Projects that successfully contracted voluntary offsets in 2012 could potentially reduce 54-233 MtCO2e/year, or 430- 1,860 MtCO2e cumulatively over the next eight years, based on their estimated annual reductions, according to this year’s State of the Voluntary Carbon Markets report, released by Forest Trends’ Ecosystem Marketplace.
This does not account for projects that might exit the market, as discussions with offset suppliers indicate that project developers will indeed abandon carbon project activities and revert back to a business- as-usual scenario if/when carbon revenues prove insufficient. Nor does it account for the even larger volumes of emissions reductions from large-scale projects that are not yet online, but are in the pipeline. Project developers reported that they anticipate bringing an additional 1,440 MtCO2e online over the next five years – more than has been contracted cumulatively to date.
To absorb these volumes, and according to survey respondents’ back-of-the-envelope predictions, the market expects an average market growth rate of 17% in 2012-2020. Based on the voluntary carbon market’s historical average price of $5.9/tCO2e, suppliers’ predictions place market value at $2.3 billion in 2020.
Another predictive measure – that of recent years’ average growth rate for voluntary offset demand (13% from years 2008-2012) – estimates 2020 market value at $1.6 billion.
In order to incentivize voluntary offsetting activities of this magnitude, suppliers say the market must more effectively communicate the value of its underlying infrastructure and pilot project activities to private sector actors, the international donor community, and governments seeking tools to incentivize, verify, and finance emissions reductions. They also anticipate that in coming years, the private sector may increasingly leverage offset payments to incentivize sustainable resource management in their supply chains and spheres of influence.
Despite the continued predominance of renewable energy offsets flowing from major supplier countries China and India, Asia saw forestry, energy efficiency, and fuel switching offsets grow significantly in market share. Overall, the region saw a 4% increase in the volume of offsets supplied, while their average price fell by 9% to $3.5/tCO2e.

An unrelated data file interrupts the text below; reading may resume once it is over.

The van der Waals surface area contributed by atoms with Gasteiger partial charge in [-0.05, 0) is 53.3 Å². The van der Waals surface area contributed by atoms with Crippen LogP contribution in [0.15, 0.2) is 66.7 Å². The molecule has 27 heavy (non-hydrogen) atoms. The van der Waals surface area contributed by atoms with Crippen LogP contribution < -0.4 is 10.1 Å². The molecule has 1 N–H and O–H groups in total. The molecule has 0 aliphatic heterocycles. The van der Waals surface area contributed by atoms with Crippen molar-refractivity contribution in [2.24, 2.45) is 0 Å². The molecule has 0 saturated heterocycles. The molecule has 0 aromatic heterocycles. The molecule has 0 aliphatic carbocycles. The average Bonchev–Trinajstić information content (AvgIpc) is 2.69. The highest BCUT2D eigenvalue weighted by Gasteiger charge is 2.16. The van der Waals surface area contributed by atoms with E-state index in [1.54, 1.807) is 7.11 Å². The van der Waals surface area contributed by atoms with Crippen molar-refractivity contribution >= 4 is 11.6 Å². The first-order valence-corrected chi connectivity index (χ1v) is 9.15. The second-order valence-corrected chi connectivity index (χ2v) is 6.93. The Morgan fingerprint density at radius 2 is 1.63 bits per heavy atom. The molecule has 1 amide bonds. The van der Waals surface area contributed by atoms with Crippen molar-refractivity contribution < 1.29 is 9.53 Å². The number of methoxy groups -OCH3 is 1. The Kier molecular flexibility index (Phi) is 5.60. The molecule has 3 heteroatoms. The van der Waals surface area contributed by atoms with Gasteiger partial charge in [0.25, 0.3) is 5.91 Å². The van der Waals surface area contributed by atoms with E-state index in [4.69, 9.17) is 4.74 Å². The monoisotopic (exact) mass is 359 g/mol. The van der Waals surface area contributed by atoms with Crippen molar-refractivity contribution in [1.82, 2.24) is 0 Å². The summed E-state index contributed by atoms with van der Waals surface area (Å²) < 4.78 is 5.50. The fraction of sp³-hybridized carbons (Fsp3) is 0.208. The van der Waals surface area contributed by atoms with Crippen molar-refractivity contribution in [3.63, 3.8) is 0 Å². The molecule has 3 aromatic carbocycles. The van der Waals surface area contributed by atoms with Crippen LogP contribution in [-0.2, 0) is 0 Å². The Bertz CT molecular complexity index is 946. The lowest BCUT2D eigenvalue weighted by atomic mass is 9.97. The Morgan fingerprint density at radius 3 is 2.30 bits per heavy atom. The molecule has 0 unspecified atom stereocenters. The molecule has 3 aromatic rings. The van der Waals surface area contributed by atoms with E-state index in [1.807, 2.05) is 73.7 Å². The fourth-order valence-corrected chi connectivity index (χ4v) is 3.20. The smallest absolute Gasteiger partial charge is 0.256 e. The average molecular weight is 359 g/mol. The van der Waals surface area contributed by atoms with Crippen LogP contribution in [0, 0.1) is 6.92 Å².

While the bulk of the region’s offsets flowed to overseas buyers in keeping with previous years, 2012 saw a significant increase in the purchase of Asian offsets by Asian buyers – a growing trend as emissions trading schemes and domestic offset initiatives are set to develop over the next several years in China, South Korea, Thailand, and Vietnam.
On the demand side, buyers in the United Kingdom and other major European countries continued to show a strong appetite offsets from abroad, securing a total of 43.4 MtCO2e offsets in 2012, with over half of those offsets sourced from projects in Asia.
Offset suppliers remain concerned that the collapse of an EU carbon price and exclusion of a host of CDM projects post-2012 will channel an oversupply of compliance instruments into the voluntary markets. In 2012, Ecosystem Marketplace tracked less than 1 MtCO2e of CDM offsets (“CERs”) sold to voluntary buyers – typically from unique projects and locations and at prices similar to those paid to traditional voluntary projects. We will continue to closely track these developments throughout the year.
While concerns about the fate of millions of CERs drive some suppliers to distance themselves and their products from the Kyoto offset market, others are focusing on connecting with emerging compliance programs – in California, Australia, South Africa, China, and various jurisdictions in Latin America. Here, offset infra structure providers and market participants are working to bridge the gap between voluntary and compliance programs.
In the midst of this dynamic marketplace, voluntary offset market players are also changing their pitch – from simply offsetting carbon emissions to relating their on-the-ground experience to broader policy and corporate sustainability objectives. This involves highlighting the offset project market’s potential for rapid response to mitigation opportunities that can supplement slower-moving fund-based actions. Some market players are focused on communicating lessons learned about verification and results-based finance models. Still others are developing a new lexicon around the delivery of vulnerability reduction, health, and other public benefits associated with private sector interventions. Through a combination of these and other efforts to raise the offset product market profile, suppliers strive to remain relevant as climate policy makers target ever-more scalable solutions.